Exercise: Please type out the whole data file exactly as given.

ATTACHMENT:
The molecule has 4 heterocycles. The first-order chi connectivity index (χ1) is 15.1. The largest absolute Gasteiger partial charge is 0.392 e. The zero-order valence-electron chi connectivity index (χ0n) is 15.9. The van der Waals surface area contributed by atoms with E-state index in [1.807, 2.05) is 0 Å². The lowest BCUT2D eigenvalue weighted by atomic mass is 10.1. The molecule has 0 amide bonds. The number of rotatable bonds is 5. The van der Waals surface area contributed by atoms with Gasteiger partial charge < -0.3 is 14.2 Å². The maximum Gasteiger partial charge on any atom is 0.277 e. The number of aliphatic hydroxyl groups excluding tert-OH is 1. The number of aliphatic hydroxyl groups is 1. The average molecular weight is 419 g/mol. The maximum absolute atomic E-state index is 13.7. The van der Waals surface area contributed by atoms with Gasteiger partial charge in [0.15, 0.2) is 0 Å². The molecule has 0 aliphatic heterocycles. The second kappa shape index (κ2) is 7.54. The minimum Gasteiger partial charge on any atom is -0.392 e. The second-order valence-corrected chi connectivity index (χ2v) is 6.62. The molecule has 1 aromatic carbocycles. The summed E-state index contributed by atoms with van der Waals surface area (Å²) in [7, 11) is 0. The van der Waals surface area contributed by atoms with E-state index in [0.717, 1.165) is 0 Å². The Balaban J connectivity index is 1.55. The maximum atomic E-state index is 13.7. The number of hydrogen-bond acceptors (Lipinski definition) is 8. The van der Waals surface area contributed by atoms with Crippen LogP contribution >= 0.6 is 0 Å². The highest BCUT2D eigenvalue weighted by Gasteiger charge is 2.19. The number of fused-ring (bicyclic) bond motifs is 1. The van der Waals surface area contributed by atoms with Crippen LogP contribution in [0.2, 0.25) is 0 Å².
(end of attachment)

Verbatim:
The molecule has 4 heterocycles. The first-order chi connectivity index (χ1) is 15.1. The largest absolute Gasteiger partial charge is 0.392 e. The zero-order valence-electron chi connectivity index (χ0n) is 15.9. The van der Waals surface area contributed by atoms with E-state index in [1.807, 2.05) is 0 Å². The lowest BCUT2D eigenvalue weighted by atomic mass is 10.1. The molecule has 0 amide bonds. The number of rotatable bonds is 5. The van der Waals surface area contributed by atoms with Gasteiger partial charge < -0.3 is 14.2 Å². The maximum Gasteiger partial charge on any atom is 0.277 e. The number of aliphatic hydroxyl groups excluding tert-OH is 1. The number of aliphatic hydroxyl groups is 1. The average molecular weight is 419 g/mol. The maximum absolute atomic E-state index is 13.7. The van der Waals surface area contributed by atoms with Gasteiger partial charge in [0.15, 0.2) is 0 Å². The molecule has 0 aliphatic heterocycles. The second kappa shape index (κ2) is 7.54. The minimum Gasteiger partial charge on any atom is -0.392 e. The second-order valence-corrected chi connectivity index (χ2v) is 6.62. The molecule has 1 aromatic carbocycles. The summed E-state index contributed by atoms with van der Waals surface area (Å²) in [7, 11) is 0. The van der Waals surface area contributed by atoms with E-state index in [0.717, 1.165) is 0 Å². The Balaban J connectivity index is 1.55. The maximum atomic E-state index is 13.7. The number of hydrogen-bond acceptors (Lipinski definition) is 8. The van der Waals surface area contributed by atoms with Crippen LogP contribution >= 0.6 is 0 Å². The highest BCUT2D eigenvalue weighted by Gasteiger charge is 2.19. The number of fused-ring (bicyclic) bond motifs is 1. The van der Waals surface area contributed by atoms with Crippen LogP contribution in [0.2, 0.25) is 0 Å².